A cognitive behaviour therapy (CBT) programme for anxiety following moderate–severe traumatic brain injury (TBI): Two case studies Academic Article uri icon

abstract

  • BACKGROUND: CBT is a potentially effective treatment for anxiety disorders following TBI; however, empirical evidence has mainly come from clients with mild TBI. This paper describes a CBT-based anxiety treatment programme adapted for clients with more severe injuries. Two case studies are provided to illustrate the implementation of the programme, as a step toward larger scale testing of the programme's feasibility. METHODS AND PROCEDURES: A manualised adapted CBT treatment manual was used to deliver CBT in a standardised manner to two clients, one with severe and one with moderate TBI. Outcome was evaluated using a single-subject design with repeated measures of anxiety, mood and coping style at pre- and post-CBT. RESULTS: The two clients demonstrated positive treatment response on either a measure of anxiety or a continuous measure of distress. Although neither demonstrated a clinically significant change according to the primary outcome measure (Hospital Anxiety and Depression Scale), they showed significant change in at least one corroborated measure of anxiety. CONCLUSIONS: This study suggests the potential utility of the adapted CBT programme for clients with moderate-severe TBI. Limitations of the single case studies were discussed, while noting how they would be addressed in a follow-up randomised controlled trial.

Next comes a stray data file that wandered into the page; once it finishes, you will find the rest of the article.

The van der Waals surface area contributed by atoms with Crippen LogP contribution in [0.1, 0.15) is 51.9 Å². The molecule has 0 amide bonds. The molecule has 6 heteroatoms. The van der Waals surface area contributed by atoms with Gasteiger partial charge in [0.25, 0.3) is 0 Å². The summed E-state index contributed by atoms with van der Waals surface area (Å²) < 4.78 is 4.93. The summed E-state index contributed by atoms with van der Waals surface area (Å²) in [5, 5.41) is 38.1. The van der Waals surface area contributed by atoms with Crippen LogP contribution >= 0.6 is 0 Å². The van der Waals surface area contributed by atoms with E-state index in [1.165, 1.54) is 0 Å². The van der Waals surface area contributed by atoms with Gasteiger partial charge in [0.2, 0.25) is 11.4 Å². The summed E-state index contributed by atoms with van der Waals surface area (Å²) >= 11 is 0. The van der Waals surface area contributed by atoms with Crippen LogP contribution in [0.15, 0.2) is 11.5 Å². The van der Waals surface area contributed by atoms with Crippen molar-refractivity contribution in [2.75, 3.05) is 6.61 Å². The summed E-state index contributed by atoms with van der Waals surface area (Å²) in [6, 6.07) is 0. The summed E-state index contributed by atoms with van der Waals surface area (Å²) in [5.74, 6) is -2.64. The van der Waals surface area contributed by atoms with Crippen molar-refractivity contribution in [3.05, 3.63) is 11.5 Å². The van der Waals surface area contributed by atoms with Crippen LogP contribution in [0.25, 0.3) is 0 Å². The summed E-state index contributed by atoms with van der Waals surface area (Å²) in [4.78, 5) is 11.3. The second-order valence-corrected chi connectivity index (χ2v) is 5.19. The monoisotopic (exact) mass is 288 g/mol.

authors

  • Hsieh, Ming-Yun
  • Ponsford, Jennie
  • Wong, Dana
  • Schönberger, Michael
  • McKay, Adam
  • Haines, Kerrie

publication date

  • 2012